Why the News Shopper’s Woolwich witch-hunt is all wrong

The News Shopper’s got its knickers in a twist…

SHOULD the man in charge of tourism in Greenwich be telling the world he has to hide his wallet before visiting Woolwich?

News Shopper is calling for the resignation of Neil McCollum after he posted the following message on social media website Twitter: “Guest Appearance in Woolwich today. Wonder if it has changed. Mental note, make sure wallet is not visible.”

The Petts Wood-based newspaper has discovered an old and unflattering tweet by Greenwich Council’s tourism boss. Fair enough, it was a bloody stupid thing to type. But something to resign over? Really? Who in this area hasn’t cracked a joke about Woolwich being a bit of a tip over the past few years?

I’ve seen Neil’s account a few times, and nowhere has he mentioned his employers – there’s been a couple of tongue-in-cheek references to being a tourism supremo or something like that. The first time I saw his account, I didn’t know he was a council employee although I thought the name was familiar. I scoured for proof, couldn’t find it, and left none the wiser.

So while he was stupid to have tweeted this, and it’s a clear case of how not to use social media, all this surely deserves is a firm-telling off. Not a call for resignation from a newspaper which isn’t even based locally.

There’s a reason why the Shopper smells blood – earlier this year, a Labour council candidate in Gravesend, which is even further away from Petts Wood than Woolwich is, resigned after the paper revealed even older tweets containing bad jokes and a thirst for red wine.

But Shopper reporter Nina Massey, who wrote the story, doesn’t seem so keen on SE London either….

There’s serious problems with the way Greenwich Council conducts itself, and its reaction to the riot in Woolwich neatly demonstrates many of them. But someone who works for the council saying something stupid on the internet isn’t one of them.

What really worries me about all this is that an already-secretive council will close ranks even further as a result of this. Communication with the public is already funnelled through a weekly propaganda paper, Labour councillors are discouraged from speaking independently on even the most trivial of matters, although thankfully some disregard this.

But councillors and their staff should be free to speak in public, and talk to the people who pay their allowances and wages. If they use social media to do this, then that’s good. The odd furore over a stupid comment is a small price to pay for greater openness. If anything, it shows the need for some kind of code of social media conduct in people’s contracts. After all, leading councillors can already say stupid things without having to take to Twitter or Facebook.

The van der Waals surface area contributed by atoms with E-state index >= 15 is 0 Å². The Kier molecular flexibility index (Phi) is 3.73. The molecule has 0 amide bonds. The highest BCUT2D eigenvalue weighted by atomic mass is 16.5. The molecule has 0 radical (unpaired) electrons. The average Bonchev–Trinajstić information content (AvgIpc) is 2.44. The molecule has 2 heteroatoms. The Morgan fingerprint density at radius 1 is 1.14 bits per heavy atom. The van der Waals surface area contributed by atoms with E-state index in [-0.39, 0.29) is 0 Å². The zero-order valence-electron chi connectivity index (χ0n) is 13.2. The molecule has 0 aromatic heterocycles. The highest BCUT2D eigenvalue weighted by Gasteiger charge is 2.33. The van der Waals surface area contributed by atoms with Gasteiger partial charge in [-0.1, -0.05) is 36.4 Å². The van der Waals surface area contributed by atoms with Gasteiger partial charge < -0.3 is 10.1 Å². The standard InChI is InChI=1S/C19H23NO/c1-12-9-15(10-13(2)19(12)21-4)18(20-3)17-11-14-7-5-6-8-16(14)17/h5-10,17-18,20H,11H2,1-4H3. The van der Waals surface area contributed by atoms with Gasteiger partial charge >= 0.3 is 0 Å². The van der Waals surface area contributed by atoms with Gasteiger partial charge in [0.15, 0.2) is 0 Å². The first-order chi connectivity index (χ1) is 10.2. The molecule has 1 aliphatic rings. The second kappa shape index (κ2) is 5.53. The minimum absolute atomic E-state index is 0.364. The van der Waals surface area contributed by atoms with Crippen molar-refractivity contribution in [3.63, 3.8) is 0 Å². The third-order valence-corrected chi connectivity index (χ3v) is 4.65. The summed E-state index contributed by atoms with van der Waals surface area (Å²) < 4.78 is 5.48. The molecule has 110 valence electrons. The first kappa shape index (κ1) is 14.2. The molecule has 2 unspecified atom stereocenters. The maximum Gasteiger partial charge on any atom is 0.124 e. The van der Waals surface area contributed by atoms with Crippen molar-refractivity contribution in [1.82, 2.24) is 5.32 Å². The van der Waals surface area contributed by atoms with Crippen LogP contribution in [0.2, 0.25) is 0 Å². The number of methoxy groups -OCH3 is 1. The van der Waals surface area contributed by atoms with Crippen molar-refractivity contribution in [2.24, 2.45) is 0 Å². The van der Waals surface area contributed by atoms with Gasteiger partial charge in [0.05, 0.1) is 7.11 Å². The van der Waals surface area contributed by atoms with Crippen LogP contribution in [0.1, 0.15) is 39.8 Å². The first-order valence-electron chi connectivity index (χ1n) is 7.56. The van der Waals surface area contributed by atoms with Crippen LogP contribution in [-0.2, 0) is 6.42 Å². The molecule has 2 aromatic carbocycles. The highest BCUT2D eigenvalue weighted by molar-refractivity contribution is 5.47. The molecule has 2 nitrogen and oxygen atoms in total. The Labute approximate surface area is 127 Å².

It would be a tragedy if the Greenwich Council went even further into its shell, just because a newspaper based outside its borders hung, drew and quartered someone for a moment of stupidity. For if that happened, we’d all lose out. Woolwich is still recovering after the worst civil disorder for decades. It’d be far better if the News Shopper called for pride in the place, rather than someone’s head.

1.30pm update: Just spotted something which shows the News Shopper’s knowledge of Woolwich’s tourist hotspots possibly isn’t what it thinks it is.

The story contains a list of “things to see in Woolwich” which neglects its two fine old military academy buildings, but includes the “big screen in Beresford Square”.

That’s only been there since the weekend, and is there to show images of alleged looters. Bleak humour about Woolwich? Never!


  1. Agreed: it was a fatuous remark but that’s all: it’s not a resignation matter. God help us – the way this kind of thing makes for a cheap headline means that a truly news-worthy story is bound to be missed.

  2. it was a stupid remark and he should apologise at the very least. I don’t think that calls for resignation are so far over the top though. A Gerald Ratner moment that is not just damaging but also offensive. There are plenty of private sector employees who would lose their job for slagging off their own company on Twitter.

    On balance though, if he’s good at his job, let him off, but maybe get him to do some weekend community work in Woolwich, repairing some of the damage that’s been inflicted on the area recently.

  3. But nowhere on his Twitter feed does he mention his employer – if he did, I’d think differently, but I’m prepared to cut him some slack here.

    I like the idea of some community work, though. Maybe he could lead some tours around Woolwich’s interesting sites – of which there’s quite a few….

  4. It’s a dumb arse remark for a person with his job to make. I’m annoyed that they’ve published it now and made me think the guy was insensitive as well as a dumb arse when it was a pre-Riot remark. I agree that people should be able to voice their own opinions on their own social networking profiles, and I know that many of us have expressed an opinion about Woolwich being a bit of a craphole, but I don’t think someone who thinks Woolwich is a craphole should be responsible for promoting it!

  5. Don’t think there’s a need for a specific code of conduct re social media – all councillors are already bound by a code of conduct* which will, at least implicitly, include social media, so maybe just a quick reminder from council officers that they shouldn’t say daft things is enough. In fact, even the NS coverage may be enough of a reminder …

    As for employees, there will be a clause about bringing your employer into disrepute, and there’s almost certainly also something about not speaking to the media. But it’s for the employer to push this point if it wants to, as a disciplinary matter: I’d say there’s probably enough in the NS coverage for the council to take action if it wanted to, though it risks being seen as petty and vindictive …